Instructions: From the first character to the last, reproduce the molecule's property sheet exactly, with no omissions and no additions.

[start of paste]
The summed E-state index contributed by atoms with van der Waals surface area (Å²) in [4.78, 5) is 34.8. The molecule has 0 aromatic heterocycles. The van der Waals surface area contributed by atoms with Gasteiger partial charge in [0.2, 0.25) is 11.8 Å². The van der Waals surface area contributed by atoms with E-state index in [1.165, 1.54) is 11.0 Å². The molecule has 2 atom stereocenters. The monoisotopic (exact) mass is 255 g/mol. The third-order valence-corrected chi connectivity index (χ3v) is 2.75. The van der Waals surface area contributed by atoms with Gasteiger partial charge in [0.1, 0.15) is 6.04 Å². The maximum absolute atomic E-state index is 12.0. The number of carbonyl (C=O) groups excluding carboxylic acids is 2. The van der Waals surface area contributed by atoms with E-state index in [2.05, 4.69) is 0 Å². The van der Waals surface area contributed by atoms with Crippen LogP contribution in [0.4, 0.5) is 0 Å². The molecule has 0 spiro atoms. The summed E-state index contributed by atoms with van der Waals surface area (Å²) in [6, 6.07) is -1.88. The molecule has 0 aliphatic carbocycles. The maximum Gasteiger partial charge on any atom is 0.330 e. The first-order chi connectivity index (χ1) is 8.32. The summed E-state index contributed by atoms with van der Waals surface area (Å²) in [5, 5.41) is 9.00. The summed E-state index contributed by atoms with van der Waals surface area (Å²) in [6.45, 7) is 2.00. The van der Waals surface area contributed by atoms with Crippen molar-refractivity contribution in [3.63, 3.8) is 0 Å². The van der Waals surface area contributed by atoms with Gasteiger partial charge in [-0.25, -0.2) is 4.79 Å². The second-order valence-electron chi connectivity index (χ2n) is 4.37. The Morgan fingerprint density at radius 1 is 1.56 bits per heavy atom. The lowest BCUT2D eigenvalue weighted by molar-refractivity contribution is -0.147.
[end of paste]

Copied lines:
The summed E-state index contributed by atoms with van der Waals surface area (Å²) in [4.78, 5) is 34.8. The molecule has 0 aromatic heterocycles. The van der Waals surface area contributed by atoms with Gasteiger partial charge in [0.2, 0.25) is 11.8 Å². The van der Waals surface area contributed by atoms with E-state index in [1.165, 1.54) is 11.0 Å². The molecule has 2 atom stereocenters. The monoisotopic (exact) mass is 255 g/mol. The third-order valence-corrected chi connectivity index (χ3v) is 2.75. The van der Waals surface area contributed by atoms with Gasteiger partial charge in [0.1, 0.15) is 6.04 Å². The maximum absolute atomic E-state index is 12.0. The number of carbonyl (C=O) groups excluding carboxylic acids is 2. The van der Waals surface area contributed by atoms with E-state index in [2.05, 4.69) is 0 Å². The van der Waals surface area contributed by atoms with Crippen LogP contribution in [0.4, 0.5) is 0 Å². The molecule has 0 spiro atoms. The summed E-state index contributed by atoms with van der Waals surface area (Å²) in [6, 6.07) is -1.88. The molecule has 0 aliphatic carbocycles. The maximum Gasteiger partial charge on any atom is 0.330 e. The first-order chi connectivity index (χ1) is 8.32. The summed E-state index contributed by atoms with van der Waals surface area (Å²) in [5, 5.41) is 9.00. The summed E-state index contributed by atoms with van der Waals surface area (Å²) in [6.45, 7) is 2.00. The van der Waals surface area contributed by atoms with Crippen molar-refractivity contribution in [3.63, 3.8) is 0 Å². The van der Waals surface area contributed by atoms with Gasteiger partial charge in [-0.25, -0.2) is 4.79 Å². The second-order valence-electron chi connectivity index (χ2n) is 4.37. The Morgan fingerprint density at radius 1 is 1.56 bits per heavy atom. The lowest BCUT2D eigenvalue weighted by molar-refractivity contribution is -0.147.